Nobody believed that story, for everything had been tried and failed. In their laboratory Cliff and Kay were working frantically. And now the coldness that had developed between them was affecting their collaboration too. Cliff was keeping something back from Kay.
Kay knew it. Cliff had made some discovery that he was not sharing with his partner. Often Kay, entering the laboratory, would find Cliff furtively attempting to conceal some operation that he was in the midst of. Kay said nothing, but a brooding anger began to fill his heart. So Cliff was trying to get all the credit for the result of their years of work together!
And always, in the back of his mind, there was a vision of the little Government ticket in Ruth’s hand, with the numbers in staring black type. They had burned into his brain. He could never forget them. Often at night, after a hard day’s work, he would suddenly awaken out of a hideous nightmare, in which he saw Ruth taken away by the agents of the Government, to be thrown as a sacrifice to the monsters.
And Cliff was hiding something! That made the situation unbearable.
The coolness between the two men was rapidly changing into open animosity. And then one day, quite by chance, in Cliff’s absence, Kay came upon evidence of Cliff’s activities.
Cliff was no longer experimenting with the W-ray! He was using a new type of ray altogether, the next series, the psenium electron emanation discovered only a few years before, which had the peculiar property of non-alternation, even when the psenium electron changed its orbit around the central nucleus of the psenium atom.
Instead of discontinuity, the psenium electron had been found to emit radiation steadily, and this had upset the classic theories of matter for the ninth time in the past fifteen years.
And Kay’s wrath broke loose in a storm of reproaches when Cliff came into the laboratory.
“You’ve been deliberately keeping me in the dark!” he shouted. “You’re a nice sort of partner to have! Here’s where we split up the combination, Hynes!”
“I’ve been thinking that for a long time,” sneered Cliff. “The fact is, Kay, you’re a little too elementary in your ideas to suit me. It’s due to you that I kept hammering away on the wrong tack for years. The sooner we part, the better.”
“No time like now,” said Kay. “Keep your laboratory. You put most of the money into it, anyway. I’ll build me another—where I can work without being hampered by a partner who’s out for himself all the time. Good luck to you in your researches, and I hope you’ll get all the credit when you find a way of annihilating the Earth Giants.”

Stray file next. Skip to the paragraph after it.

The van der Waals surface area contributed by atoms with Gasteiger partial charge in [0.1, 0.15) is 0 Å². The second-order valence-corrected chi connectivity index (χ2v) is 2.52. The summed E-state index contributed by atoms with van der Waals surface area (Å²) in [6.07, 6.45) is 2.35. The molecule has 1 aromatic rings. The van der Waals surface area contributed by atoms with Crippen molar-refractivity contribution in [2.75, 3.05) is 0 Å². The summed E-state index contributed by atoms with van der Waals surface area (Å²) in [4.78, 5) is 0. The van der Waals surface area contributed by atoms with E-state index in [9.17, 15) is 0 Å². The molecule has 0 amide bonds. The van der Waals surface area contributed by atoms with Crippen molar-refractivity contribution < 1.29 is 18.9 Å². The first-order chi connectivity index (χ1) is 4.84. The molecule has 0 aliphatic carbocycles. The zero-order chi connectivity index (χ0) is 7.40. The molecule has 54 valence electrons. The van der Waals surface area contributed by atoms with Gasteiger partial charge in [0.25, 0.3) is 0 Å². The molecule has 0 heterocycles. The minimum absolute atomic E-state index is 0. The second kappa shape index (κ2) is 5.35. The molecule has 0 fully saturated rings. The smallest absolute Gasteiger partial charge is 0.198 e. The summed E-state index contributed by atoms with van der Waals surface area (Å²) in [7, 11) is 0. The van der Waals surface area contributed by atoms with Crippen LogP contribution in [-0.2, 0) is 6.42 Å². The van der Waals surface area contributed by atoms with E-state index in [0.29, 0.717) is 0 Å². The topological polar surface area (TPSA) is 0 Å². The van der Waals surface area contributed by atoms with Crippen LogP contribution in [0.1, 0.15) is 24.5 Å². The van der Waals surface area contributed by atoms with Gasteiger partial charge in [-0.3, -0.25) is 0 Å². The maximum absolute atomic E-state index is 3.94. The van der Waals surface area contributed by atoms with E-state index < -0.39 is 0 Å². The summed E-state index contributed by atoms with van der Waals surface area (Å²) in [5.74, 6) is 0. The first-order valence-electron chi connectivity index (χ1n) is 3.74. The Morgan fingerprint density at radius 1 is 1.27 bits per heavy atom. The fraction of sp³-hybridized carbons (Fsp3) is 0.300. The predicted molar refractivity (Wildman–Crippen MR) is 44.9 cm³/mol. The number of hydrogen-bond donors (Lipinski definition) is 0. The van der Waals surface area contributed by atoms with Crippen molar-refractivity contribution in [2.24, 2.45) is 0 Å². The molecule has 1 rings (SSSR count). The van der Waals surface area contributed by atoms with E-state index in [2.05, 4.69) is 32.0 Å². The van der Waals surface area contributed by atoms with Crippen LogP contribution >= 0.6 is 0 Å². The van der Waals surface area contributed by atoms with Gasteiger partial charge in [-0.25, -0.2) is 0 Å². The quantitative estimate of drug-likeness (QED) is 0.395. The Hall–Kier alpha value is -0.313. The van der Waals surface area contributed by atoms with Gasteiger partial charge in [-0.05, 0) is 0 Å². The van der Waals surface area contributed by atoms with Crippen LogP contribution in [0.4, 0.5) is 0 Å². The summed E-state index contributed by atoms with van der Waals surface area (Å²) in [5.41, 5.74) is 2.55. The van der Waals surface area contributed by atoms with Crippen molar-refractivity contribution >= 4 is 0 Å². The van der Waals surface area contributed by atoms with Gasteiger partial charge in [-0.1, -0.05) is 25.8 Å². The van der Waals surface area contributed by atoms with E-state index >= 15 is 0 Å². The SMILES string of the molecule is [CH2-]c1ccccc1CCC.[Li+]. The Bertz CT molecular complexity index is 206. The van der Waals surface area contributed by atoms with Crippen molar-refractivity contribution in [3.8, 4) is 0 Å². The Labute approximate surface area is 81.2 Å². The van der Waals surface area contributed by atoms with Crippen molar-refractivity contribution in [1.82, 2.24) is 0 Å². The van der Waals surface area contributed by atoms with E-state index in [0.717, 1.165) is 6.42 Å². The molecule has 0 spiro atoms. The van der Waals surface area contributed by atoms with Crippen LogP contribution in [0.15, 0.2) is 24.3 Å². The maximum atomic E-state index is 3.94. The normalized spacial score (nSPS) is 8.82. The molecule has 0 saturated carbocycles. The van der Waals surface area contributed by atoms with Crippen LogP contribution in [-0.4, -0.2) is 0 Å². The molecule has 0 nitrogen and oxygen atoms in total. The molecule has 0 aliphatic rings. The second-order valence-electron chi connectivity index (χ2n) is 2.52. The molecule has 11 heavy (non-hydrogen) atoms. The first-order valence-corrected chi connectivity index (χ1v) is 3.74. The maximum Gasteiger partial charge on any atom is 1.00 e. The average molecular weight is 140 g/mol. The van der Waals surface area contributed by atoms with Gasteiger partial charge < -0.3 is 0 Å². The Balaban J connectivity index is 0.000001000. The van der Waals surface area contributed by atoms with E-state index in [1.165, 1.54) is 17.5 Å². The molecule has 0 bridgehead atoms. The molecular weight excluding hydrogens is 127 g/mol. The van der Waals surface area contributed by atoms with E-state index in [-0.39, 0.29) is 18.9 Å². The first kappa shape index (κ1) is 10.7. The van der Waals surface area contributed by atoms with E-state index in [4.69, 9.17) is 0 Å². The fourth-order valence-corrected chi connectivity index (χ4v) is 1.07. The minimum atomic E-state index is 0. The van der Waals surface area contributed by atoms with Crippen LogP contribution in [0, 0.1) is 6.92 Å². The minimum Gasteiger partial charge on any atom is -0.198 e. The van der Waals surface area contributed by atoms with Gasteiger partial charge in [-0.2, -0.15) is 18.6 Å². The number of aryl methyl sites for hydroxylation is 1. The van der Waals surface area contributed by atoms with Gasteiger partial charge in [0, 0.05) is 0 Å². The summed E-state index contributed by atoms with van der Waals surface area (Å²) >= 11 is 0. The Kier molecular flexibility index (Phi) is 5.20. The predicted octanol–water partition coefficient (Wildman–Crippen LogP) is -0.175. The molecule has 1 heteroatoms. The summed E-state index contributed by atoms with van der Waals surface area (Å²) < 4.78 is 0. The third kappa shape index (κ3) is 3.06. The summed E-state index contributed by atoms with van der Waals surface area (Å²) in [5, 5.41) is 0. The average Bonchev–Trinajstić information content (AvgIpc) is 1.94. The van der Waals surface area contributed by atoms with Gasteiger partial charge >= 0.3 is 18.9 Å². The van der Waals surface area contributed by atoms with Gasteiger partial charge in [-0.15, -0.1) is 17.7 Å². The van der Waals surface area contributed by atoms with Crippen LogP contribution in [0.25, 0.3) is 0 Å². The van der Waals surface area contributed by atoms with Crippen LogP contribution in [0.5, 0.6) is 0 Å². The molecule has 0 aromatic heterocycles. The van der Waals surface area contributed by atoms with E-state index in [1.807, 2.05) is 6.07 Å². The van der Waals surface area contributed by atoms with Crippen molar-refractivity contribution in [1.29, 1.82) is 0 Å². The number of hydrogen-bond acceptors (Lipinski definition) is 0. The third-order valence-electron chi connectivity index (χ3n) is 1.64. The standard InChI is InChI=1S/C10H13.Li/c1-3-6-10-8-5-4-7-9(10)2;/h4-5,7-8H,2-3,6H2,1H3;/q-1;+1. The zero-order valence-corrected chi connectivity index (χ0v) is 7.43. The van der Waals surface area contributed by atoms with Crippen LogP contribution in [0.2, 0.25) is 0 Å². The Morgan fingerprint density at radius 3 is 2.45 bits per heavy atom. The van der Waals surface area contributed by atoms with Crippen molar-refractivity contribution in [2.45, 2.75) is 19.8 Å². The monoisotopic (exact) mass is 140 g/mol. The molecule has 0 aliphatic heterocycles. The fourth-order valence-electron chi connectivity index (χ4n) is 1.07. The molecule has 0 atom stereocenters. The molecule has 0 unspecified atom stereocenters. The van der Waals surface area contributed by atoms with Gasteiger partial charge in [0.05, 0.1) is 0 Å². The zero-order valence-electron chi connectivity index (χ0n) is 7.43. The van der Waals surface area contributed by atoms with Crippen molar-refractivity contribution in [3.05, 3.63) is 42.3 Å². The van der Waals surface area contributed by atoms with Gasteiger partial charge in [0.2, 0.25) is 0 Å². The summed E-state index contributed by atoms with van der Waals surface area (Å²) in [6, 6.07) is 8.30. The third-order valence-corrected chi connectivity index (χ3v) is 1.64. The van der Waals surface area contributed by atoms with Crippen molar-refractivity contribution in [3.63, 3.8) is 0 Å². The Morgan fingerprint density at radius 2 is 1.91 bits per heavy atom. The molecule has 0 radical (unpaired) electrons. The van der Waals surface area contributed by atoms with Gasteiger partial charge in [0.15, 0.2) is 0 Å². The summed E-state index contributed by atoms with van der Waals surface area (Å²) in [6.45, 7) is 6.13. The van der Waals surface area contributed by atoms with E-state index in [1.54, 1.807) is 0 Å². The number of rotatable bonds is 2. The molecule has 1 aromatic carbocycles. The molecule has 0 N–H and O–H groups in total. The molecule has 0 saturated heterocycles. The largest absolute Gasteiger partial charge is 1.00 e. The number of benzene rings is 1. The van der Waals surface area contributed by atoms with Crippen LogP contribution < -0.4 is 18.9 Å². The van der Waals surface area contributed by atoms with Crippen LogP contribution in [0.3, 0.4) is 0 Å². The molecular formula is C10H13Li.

And he stormed out of the laboratory, jumped into his plane, and winged his way southward toward his apartment in New York.
Crowds in the streets of every town on the way. In villages and hamlets, swarming like ants, and hurrying along the highways! Kay, who flew one of the slow, old-fashioned planes, averaging little more than a hundred miles an hour, winged his way methodically overhead, too much absorbed in his anger against Cliff to pay much attention to this phenomenon at first. But gradually it was borne in upon him that something was wrong.
He flew lower, and now he was passing over a substantial town, and he could hear the shouts of anger that came up to him. The whole town was in a ferment, gathered in the town square.
Suddenly the reason came home to Kay. He saw the adjoining airport, and dropped like a plummet, hovering down until his wheels touched the ground. Without waiting to taxi into one of the public hangars, he leaped out and ran through the deserted grounds into the square.
Groans, yells, shrieks of derision rent the air. The whole crowd had gone maniacal. And it was as Kay had thought. Upon a white background high up on the town ball building, the numbers of the local boys and girls who had been picked for sacrifices were being shown.
Eight boys and fifteen girls, already on their way into the wastes of South America, to meet a hideous death.
“They took my Sally,” screamed a wizened woman, the tears raining down her checks. “Kidnapped her at the street corner after dark. I didn’t know why she hadn’t come home last night. God, my Sally, my little girl, gone—gone—”
“People, you must be patient,” boomed the Government announcer. “The President feels with you in your affliction. But by next year a means will have been devised of destroying these monsters. Your children will have their sacrifice recorded in the Hall of Fame. They are true soldiers who—”
“To hell with the Government!” roared a man. “Stop that damn talk machine! Break her, fellows! Then we’ll hang President Bogart from the top of the Capitol!”
Yells answered him, and the crowd surged forward toward the building.
“Stand back!” shrieked the announcer. “It’s death to set foot on the step. We are now electrified. Last warning!”